• Amazon has committed to developing facilities in Ohio for its Amazon Web Services cloud as well as facilities such as fulfillment centers to support its other businesses, and plans to create several $100 million in investment and more than 1,000 jobs in the state over the next few years.

  • Alliance Data, one of the largest providers of branded credit card programs in the nation, plans to expand and consolidate its Columbus operations at a new office campus where it will add 700 jobs.

  • McLane, one of the nation’s leading wholesale suppliers to grocery retailers and restaurants, has committed to create 425 jobs and invest $119 million at a new distribution facility in Findlay.

  • Scotland-based BrewDog has chosen Canal Winchester for its U.S. headquarters and a new brewery, where the company will create more than 100 jobs.

A key source of Ohio's success is the abundance of diverse industries that have evolved to meet the challenges of a digital, knowledge-based world. Ohio continues to prioritize fast-growing sectors, attracting new businesses and expanding existing businesses. Ohio focuses on nine targeted industries: advanced manufacturing, aerospace & aviation, automotive, biohealth, financial services, food processing, information technology, logistics & distribution and shale energy & petrochemicals.

These target industries represent Ohio’s competitive advantage because they contribute to Ohio’s economy at a faster rate than that of the nation as a whole, accounting for nearly a quarter of Ohio’s employment and more than a third of the state’s gross product. They also are growing at a faster rate and paying higher salaries than other private industries within Ohio.

Governor John R. Kasich announces that the American subsidiary of PTT Global Chemical, Thailand’s largest integrated petrochemical and refining company, is investing $100 million to conduct detailed engineering design for a world-scale cracker in Belmont County, Ohio. If constructed, the project would represent a multibillion-dollar investment, and create thousands of construction jobs and hundreds of permanent jobs.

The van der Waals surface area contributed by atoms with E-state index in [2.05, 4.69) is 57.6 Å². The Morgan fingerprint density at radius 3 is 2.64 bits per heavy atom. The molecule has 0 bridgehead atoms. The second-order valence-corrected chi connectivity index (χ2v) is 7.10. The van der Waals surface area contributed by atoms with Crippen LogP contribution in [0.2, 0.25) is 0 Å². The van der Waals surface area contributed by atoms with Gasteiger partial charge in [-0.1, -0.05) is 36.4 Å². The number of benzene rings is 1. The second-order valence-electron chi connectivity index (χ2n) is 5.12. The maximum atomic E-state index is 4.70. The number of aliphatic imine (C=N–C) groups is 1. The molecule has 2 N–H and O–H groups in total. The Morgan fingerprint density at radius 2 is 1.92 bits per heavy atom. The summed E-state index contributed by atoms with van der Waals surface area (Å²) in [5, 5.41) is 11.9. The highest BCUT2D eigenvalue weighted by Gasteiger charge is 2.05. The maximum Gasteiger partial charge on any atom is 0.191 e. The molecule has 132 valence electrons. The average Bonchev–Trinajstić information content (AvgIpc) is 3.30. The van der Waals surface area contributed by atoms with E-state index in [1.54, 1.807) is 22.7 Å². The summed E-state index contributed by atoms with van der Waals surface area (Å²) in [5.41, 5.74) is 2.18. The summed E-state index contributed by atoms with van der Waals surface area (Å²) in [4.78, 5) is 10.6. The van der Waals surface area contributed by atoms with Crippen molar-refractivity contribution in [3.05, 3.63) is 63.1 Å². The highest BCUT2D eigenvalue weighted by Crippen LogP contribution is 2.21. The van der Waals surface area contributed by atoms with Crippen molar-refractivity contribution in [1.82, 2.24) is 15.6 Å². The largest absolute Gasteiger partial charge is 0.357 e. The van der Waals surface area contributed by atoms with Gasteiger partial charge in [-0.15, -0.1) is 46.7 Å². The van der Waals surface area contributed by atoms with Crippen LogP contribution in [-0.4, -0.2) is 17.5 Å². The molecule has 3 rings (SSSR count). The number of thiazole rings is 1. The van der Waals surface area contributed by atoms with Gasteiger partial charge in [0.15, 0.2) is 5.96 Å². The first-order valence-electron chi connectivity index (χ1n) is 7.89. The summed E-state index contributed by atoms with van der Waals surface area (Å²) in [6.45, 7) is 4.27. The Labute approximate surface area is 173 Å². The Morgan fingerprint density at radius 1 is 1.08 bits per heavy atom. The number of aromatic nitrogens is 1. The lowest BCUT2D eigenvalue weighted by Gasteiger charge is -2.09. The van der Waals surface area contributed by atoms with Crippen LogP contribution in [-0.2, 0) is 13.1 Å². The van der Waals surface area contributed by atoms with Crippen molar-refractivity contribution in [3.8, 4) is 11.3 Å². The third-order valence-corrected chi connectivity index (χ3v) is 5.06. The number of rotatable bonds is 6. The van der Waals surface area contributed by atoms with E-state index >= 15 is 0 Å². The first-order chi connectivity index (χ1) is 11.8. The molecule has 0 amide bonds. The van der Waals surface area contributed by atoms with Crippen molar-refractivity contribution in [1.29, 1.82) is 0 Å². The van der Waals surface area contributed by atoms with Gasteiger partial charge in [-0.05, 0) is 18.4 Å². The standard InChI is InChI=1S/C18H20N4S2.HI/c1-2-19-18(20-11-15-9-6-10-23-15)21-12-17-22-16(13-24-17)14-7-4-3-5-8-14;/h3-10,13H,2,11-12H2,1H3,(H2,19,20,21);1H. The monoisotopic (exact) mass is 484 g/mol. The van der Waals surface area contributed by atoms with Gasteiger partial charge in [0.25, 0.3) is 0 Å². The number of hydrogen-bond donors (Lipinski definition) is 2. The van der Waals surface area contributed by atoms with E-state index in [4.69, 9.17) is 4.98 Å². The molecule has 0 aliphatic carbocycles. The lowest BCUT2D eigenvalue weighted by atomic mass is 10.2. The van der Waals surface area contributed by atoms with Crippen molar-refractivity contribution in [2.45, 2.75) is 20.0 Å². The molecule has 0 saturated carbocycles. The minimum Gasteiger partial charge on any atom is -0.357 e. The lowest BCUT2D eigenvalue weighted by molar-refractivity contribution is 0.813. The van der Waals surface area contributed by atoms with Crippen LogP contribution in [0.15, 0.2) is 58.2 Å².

To focus on just one of them, biohealth is a global game changer. Converging trends of continued global and U.S. population growth, the aging of societies and life expectancy gains are creating imminent demand for health care products and services that will remain strong. Ohio is positioned to extend its role across the U.S. healthcare value chain, developing the environment to anchor healthcare products and services companies of the future. Ohio’s challenge going forward is to extract maximum efficiencies from the healthcare system while using innovation to solve unmet needs in areas such as neurology, heart care and cancer so that people can all live longer and more productive lives.

An exciting example of the success Ohio is seeing in biohealth came in August, when the U.S. Food and Drug Association for the first time approved a drug made by 3D printing. Spritam, a dissolvable tablet to treat seizures in adults and children with epilepsy, is manufactured through the 3D printing process by Aprecia Pharmaceuticals in Blue Ash, Ohio.

This is the kind of innovation Ohio is producing through biohealth. The industry already supports almost 80,000 employees in Ohio, and the state is preparing the next generation of talent to succeed in this field. Case Western Reserve University, which has a broadly recognized capability around biomedical engineering, uses its proximity and relationships with the Cleveland Clinic and nearby university hospitals to give its students valuable hands-on experience. Along the same lines, The Ohio State University’s James Cancer Research Center allows its students to experience real-world interaction in oncology.

Ohio is uniquely positioned to continue its success. By relying upon industry expertise, by focusing on companies of various sizes, by engaging foreign markets, and by targeting key industries, Ohio is creating a national model of economic development.